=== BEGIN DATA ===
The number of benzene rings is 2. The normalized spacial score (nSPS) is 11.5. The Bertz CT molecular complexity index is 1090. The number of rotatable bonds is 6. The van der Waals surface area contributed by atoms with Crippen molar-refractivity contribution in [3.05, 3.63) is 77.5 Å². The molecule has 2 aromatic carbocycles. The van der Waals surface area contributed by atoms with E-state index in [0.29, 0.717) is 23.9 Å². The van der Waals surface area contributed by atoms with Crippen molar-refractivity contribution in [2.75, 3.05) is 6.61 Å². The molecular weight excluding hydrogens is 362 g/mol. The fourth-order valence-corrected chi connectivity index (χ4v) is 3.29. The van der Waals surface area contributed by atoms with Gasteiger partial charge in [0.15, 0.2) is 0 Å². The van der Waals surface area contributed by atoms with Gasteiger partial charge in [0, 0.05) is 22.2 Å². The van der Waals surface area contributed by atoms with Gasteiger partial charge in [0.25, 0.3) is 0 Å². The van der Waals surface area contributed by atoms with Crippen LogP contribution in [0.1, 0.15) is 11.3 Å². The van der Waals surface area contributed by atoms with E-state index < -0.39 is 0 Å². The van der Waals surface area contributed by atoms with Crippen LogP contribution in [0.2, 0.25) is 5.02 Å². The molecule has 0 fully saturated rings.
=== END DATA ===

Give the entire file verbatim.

The number of benzene rings is 2. The normalized spacial score (nSPS) is 11.5. The Bertz CT molecular complexity index is 1090. The number of rotatable bonds is 6. The van der Waals surface area contributed by atoms with Crippen molar-refractivity contribution in [3.05, 3.63) is 77.5 Å². The molecule has 2 aromatic carbocycles. The van der Waals surface area contributed by atoms with E-state index in [0.29, 0.717) is 23.9 Å². The van der Waals surface area contributed by atoms with Crippen molar-refractivity contribution in [2.75, 3.05) is 6.61 Å². The molecular weight excluding hydrogens is 362 g/mol. The fourth-order valence-corrected chi connectivity index (χ4v) is 3.29. The van der Waals surface area contributed by atoms with Gasteiger partial charge in [0.15, 0.2) is 0 Å². The van der Waals surface area contributed by atoms with Gasteiger partial charge in [0, 0.05) is 22.2 Å². The van der Waals surface area contributed by atoms with Gasteiger partial charge in [0.25, 0.3) is 0 Å². The van der Waals surface area contributed by atoms with Crippen LogP contribution in [0.1, 0.15) is 11.3 Å². The van der Waals surface area contributed by atoms with E-state index < -0.39 is 0 Å². The van der Waals surface area contributed by atoms with Crippen LogP contribution in [0.2, 0.25) is 5.02 Å². The molecule has 0 fully saturated rings.